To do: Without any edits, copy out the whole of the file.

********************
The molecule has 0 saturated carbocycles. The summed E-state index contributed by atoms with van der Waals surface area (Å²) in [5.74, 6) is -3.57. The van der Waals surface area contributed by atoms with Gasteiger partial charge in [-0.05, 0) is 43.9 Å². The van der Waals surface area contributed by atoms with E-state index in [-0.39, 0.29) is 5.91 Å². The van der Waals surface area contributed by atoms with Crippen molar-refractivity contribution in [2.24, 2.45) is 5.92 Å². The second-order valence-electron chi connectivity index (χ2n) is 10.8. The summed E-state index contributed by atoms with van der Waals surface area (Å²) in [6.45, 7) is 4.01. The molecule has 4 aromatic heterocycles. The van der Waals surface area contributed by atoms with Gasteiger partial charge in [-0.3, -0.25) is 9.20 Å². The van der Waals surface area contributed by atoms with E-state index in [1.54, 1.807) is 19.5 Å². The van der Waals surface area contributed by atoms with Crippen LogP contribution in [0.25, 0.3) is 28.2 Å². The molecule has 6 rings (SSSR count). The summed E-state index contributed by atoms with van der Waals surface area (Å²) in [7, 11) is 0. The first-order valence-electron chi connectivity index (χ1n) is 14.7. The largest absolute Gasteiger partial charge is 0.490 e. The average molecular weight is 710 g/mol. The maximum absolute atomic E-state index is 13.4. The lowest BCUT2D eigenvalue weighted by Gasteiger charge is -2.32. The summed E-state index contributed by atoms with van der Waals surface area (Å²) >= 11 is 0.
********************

The molecule has 0 saturated carbocycles. The summed E-state index contributed by atoms with van der Waals surface area (Å²) in [5.74, 6) is -3.57. The van der Waals surface area contributed by atoms with Gasteiger partial charge in [-0.05, 0) is 43.9 Å². The van der Waals surface area contributed by atoms with E-state index in [-0.39, 0.29) is 5.91 Å². The van der Waals surface area contributed by atoms with Crippen molar-refractivity contribution in [2.24, 2.45) is 5.92 Å². The second-order valence-electron chi connectivity index (χ2n) is 10.8. The summed E-state index contributed by atoms with van der Waals surface area (Å²) in [6.45, 7) is 4.01. The molecule has 4 aromatic heterocycles. The van der Waals surface area contributed by atoms with Gasteiger partial charge in [-0.3, -0.25) is 9.20 Å². The van der Waals surface area contributed by atoms with E-state index in [1.54, 1.807) is 19.5 Å². The van der Waals surface area contributed by atoms with Crippen LogP contribution in [0.25, 0.3) is 28.2 Å². The molecule has 6 rings (SSSR count). The summed E-state index contributed by atoms with van der Waals surface area (Å²) in [7, 11) is 0. The first-order valence-electron chi connectivity index (χ1n) is 14.7. The largest absolute Gasteiger partial charge is 0.490 e. The average molecular weight is 710 g/mol. The maximum absolute atomic E-state index is 13.4. The lowest BCUT2D eigenvalue weighted by Gasteiger charge is -2.32. The summed E-state index contributed by atoms with van der Waals surface area (Å²) >= 11 is 0.